There were several challenges Tecta America Zero Co. faced when installing the roof system. The system included fully tapered extruded polystyrene insulation, the EFVM, protective felt, the Sarnafil membrane, and a drainage mat.

“The layout was very work-intensive, and included cutting and putting saddles in for drainage. It was a huge undertaking to do that,” Gennett says. “It was also really taxing dealing with the other trades on the roof. Windows were being installed above us, so we had to have a lot of coordination and communication to get the job done on time. Fortunately, Turner Construction Co. held weekly meetings with all the trades and understood what we needed.”

Another difficulty was the installation of the therapeutic stairs.

“We had to work with the concrete trade to coordinate the pouring of concrete over the membrane,” Gennett said. “We then had to go back and flash the membrane and install pavers and pedestals, which had to line up perfectly to accommodate different elevations of steps.”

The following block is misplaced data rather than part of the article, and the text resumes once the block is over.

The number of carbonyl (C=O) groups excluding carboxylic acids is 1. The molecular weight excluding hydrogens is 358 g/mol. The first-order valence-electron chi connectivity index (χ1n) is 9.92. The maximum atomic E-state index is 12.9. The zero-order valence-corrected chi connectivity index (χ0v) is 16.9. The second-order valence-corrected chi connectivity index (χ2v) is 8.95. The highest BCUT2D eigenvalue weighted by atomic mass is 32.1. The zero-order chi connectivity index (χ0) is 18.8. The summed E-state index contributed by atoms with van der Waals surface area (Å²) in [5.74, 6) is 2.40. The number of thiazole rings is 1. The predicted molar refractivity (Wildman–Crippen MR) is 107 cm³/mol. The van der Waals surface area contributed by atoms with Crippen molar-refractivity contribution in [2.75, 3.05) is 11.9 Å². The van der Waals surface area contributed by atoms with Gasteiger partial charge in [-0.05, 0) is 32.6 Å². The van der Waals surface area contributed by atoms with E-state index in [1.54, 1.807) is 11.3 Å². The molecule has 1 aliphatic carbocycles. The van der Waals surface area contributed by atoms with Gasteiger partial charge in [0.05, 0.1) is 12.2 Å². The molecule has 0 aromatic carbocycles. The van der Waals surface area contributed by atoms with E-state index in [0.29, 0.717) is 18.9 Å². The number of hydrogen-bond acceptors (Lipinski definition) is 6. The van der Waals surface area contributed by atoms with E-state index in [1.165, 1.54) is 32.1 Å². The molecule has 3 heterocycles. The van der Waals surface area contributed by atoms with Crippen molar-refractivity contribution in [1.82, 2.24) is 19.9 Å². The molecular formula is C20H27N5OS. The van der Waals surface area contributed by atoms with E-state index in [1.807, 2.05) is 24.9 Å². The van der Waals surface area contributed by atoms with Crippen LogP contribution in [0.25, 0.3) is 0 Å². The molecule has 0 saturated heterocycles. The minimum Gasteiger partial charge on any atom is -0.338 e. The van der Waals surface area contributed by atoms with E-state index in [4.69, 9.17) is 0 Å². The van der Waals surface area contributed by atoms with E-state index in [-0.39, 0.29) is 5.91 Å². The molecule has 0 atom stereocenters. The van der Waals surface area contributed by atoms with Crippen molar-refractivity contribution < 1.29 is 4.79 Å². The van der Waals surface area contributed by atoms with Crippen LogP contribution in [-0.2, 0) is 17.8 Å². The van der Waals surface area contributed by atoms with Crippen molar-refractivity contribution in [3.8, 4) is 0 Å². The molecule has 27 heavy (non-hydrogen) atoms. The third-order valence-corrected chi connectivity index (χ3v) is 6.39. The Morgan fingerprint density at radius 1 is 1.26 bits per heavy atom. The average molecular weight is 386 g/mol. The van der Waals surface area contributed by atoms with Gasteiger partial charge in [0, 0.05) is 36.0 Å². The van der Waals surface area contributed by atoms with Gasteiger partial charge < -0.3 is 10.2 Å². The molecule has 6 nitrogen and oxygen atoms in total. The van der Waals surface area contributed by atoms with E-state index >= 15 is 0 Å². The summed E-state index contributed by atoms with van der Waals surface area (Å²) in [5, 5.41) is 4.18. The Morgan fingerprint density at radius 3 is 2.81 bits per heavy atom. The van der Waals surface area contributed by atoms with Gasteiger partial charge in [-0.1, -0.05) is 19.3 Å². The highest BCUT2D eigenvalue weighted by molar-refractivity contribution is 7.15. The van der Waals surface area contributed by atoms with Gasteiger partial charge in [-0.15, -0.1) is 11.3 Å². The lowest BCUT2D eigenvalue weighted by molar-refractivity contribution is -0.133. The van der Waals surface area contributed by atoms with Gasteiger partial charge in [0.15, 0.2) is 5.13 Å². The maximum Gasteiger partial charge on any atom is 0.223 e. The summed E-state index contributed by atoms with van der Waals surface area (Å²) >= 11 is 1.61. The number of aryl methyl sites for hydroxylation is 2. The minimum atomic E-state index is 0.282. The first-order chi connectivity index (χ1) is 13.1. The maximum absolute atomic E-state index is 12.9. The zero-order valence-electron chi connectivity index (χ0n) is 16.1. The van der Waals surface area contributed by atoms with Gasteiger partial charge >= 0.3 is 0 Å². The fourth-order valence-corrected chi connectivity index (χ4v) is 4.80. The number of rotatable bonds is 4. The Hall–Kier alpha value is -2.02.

In addition to the waterproofing membrane, Tecta America Zero Co. also installed Sarnafil lead grey membrane on the walls and flashings, including 800 penetrations inside the various screen walls.

Meeting the project’s deadline was another priority, requiring a crew of 20 installers at times and scheduled work on weekends and at night. It was important for the roof to be completed on schedule because the overburden and the plants had to be installed before winter so that the green roof would be mature at the hospital’s opening a year later.